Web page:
The Campaign To Wipe Out Polio: Good News And Bad News : Goats and Soda The World Health Organization is celebrating the eradication of another strain of the polio virus. Yet major challenges remain in the global effort to get rid of the disease.
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Ghost Viruses And The Taliban Stand In The Way Of Wiping Out Polio

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Ghost Viruses And The Taliban Stand In The Way Of Wiping Out Polio

Ghost Viruses And The Taliban Stand In The Way Of Wiping Out Polio

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ARI SHAPIRO, HOST:

The World Health Organization is celebrating a major milestone in the global campaign to wipe out polio. Today it announced that a strain of the disease has been eradicated, but there has been a resurgence in cases of an unusual type of polio. NPR's Jason Beaubien reports.

JASON BEAUBIEN, BYLINE: In the incredibly ambitious multibillion dollar effort to wipe polio off the face of the planet, there's currently good news and bad news. The good news, says Michel Zaffran, who runs the World Health Organization's global polio eradication program, is that there's hardly any polio left.

MICHEL ZAFFRAN: When we started back in 1988, we had cases in 125 countries - 300,000 cases every year.

BEAUBIEN: Last year traditional polio crippled fewer than 100 kids and only in two countries - Pakistan and Afghanistan - and today the WHO declared one strain of the polio virus, called Type 3, eradicated. Type 2 was declared eradicated in 2015, so now there's only Type 1.

ZAFFRAN: So this is significant progress. It's slow progress, unfortunately, because we would like to have stopped all wild polio viruses, but it is a very significant accomplishment.

BEAUBIEN: But here's the bad news. The number of cases in Pakistan has gone from eight last year to 76 so far this year. And in Afghanistan, the Taliban last month did lift an all-out ban on polio vaccination but now will only allow the polio vaccine to be given in health centers. Zaffran says vaccination and clinics will never get immunization rates up to the 95% level needed to stop transmission of the virus.

ZAFFRAN: In Afghanistan, we've had only 19 cases so far this year, but we've accumulated a large number of unvaccinated children - pockets of unvaccinated children. So it's likely that there will be sort of many more cases before the end of the year.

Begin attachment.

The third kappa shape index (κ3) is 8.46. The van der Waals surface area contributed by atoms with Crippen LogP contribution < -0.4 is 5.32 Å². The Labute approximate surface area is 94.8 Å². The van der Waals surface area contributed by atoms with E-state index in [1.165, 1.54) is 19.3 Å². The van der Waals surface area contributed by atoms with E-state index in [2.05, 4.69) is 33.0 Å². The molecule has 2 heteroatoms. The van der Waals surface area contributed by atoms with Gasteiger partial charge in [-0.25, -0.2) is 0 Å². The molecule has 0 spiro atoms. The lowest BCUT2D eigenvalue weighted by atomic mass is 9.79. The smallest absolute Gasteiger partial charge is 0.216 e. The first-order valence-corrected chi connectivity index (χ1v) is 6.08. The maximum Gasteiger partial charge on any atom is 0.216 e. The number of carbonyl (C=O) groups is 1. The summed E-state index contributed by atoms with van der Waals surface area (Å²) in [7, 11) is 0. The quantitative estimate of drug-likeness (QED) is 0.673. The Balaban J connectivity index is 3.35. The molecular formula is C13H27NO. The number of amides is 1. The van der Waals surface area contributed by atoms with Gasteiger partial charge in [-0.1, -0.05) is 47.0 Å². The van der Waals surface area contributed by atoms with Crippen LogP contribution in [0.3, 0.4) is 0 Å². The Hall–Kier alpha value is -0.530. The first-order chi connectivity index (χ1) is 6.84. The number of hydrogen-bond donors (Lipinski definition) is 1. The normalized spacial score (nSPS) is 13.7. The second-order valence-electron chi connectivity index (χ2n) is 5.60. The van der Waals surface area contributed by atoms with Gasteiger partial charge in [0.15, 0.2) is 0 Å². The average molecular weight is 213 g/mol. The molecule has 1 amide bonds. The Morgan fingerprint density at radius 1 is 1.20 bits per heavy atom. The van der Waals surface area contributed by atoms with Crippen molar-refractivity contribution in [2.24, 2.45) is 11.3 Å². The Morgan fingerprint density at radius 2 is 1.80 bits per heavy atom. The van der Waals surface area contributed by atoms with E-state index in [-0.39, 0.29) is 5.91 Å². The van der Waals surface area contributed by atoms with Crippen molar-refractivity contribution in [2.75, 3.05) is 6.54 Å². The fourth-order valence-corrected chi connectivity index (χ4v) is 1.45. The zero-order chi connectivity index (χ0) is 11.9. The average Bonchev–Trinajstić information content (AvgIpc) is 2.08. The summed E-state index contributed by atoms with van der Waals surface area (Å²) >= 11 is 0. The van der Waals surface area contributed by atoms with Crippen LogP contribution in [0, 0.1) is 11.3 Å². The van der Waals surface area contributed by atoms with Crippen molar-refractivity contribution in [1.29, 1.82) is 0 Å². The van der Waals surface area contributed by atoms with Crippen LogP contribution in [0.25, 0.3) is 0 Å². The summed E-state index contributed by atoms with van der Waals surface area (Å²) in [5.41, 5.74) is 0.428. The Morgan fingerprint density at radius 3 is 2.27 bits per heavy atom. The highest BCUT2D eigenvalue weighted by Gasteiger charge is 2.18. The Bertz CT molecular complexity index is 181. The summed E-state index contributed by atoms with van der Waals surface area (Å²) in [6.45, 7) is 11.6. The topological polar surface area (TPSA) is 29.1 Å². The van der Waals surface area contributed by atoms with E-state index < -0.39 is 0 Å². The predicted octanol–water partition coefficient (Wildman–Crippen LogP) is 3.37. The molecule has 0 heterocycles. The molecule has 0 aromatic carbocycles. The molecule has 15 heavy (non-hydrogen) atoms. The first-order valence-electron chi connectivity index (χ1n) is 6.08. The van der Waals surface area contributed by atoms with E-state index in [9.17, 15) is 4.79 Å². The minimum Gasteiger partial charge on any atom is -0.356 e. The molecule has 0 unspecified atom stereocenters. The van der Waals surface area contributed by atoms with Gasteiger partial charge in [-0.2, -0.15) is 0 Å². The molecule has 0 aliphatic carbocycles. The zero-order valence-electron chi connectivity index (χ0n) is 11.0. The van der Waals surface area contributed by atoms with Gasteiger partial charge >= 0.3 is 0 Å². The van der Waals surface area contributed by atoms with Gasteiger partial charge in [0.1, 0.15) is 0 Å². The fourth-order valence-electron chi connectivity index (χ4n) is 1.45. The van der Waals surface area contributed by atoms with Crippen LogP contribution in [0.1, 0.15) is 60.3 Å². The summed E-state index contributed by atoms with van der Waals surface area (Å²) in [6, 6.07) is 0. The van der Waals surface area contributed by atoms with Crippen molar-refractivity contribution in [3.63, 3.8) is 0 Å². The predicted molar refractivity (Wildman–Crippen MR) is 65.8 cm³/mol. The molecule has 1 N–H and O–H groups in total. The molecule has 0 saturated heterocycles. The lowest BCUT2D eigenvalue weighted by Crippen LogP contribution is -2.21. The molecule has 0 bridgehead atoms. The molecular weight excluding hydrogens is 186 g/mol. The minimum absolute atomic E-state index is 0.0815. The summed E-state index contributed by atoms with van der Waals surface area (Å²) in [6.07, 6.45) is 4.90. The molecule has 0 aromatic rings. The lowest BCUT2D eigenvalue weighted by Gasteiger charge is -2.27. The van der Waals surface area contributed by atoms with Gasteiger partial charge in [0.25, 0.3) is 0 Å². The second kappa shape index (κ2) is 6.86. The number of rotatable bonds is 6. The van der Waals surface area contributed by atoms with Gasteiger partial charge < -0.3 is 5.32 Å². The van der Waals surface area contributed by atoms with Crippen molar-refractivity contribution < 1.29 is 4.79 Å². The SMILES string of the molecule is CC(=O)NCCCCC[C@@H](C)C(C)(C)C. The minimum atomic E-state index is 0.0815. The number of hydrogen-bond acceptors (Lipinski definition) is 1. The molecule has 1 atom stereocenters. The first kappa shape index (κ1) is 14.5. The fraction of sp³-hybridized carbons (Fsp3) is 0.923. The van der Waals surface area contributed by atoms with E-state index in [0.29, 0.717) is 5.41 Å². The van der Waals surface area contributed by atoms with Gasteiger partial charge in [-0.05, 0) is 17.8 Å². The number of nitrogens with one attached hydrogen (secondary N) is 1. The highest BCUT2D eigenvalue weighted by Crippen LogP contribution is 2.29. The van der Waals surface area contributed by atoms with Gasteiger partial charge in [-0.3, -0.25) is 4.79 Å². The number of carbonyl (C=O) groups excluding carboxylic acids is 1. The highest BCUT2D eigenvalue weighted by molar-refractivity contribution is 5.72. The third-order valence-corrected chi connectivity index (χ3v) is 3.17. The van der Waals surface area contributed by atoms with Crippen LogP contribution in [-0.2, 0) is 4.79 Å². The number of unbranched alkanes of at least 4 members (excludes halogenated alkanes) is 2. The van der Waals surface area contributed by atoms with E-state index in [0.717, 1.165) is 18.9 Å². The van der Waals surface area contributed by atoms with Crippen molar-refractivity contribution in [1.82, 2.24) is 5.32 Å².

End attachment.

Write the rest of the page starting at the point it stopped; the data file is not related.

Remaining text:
BEAUBIEN: The other big problem facing the polio eradication program are ghost viruses linked primarily to the old Type 2 vaccine. The oral polio vaccine used in lower-income countries - and, I should note, not in the U.S. - is a live vaccine. Scientists have weakened the virus to the point that it will provoke an immune response without causing the actual disease. As billions of doses of vaccine were doled out around the world, some of that virus managed to get out into the environment, spread, mutate and regain strength. Now these vaccine-derived viruses are the primary source of polio outbreaks worldwide. There've been more cases of vaccine-derived polio globally this year than in any year other than 2009. Currently, there are 12 outbreaks in Africa. Last month another one was declared in the Philippines. Prior to that, the Philippines hadn't had a polio case since 1993. Vincent Racaniello, a virologist at Columbia University, says there are now more outbreaks of vaccine-derived polio globally than the actual disease.

VINCENT RACANIELLO: It actually is crazy because we're vaccinating now against the vaccine in most parts of the world - right? - not against wild polio, which is confined to Pakistan and Afghanistan.

BEAUBIEN: The WHO is well aware of this problem and has a long-term plan to switch to an injectable killed vaccine like the one used in the U.S., which protects against all three types of polio.

RACANIELLO: But that's turned out to be problematic because there was a production shortage up until not too long ago.

BEAUBIEN: Racaniello says the other tough problem is keeping up the funding and political will to vaccinate hundreds of millions of kids around the world against polio when there were only a few dozen cases each year. But he says the world shouldn't back off now.

RACANIELLO: I would just hate it if we gave up and then polio returned in big numbers. It would be so sad because it's totally preventable. And kids don't have to be paralyzed, at least not by polio, anymore.

BEAUBIEN: Jason Beaubien, NPR News.

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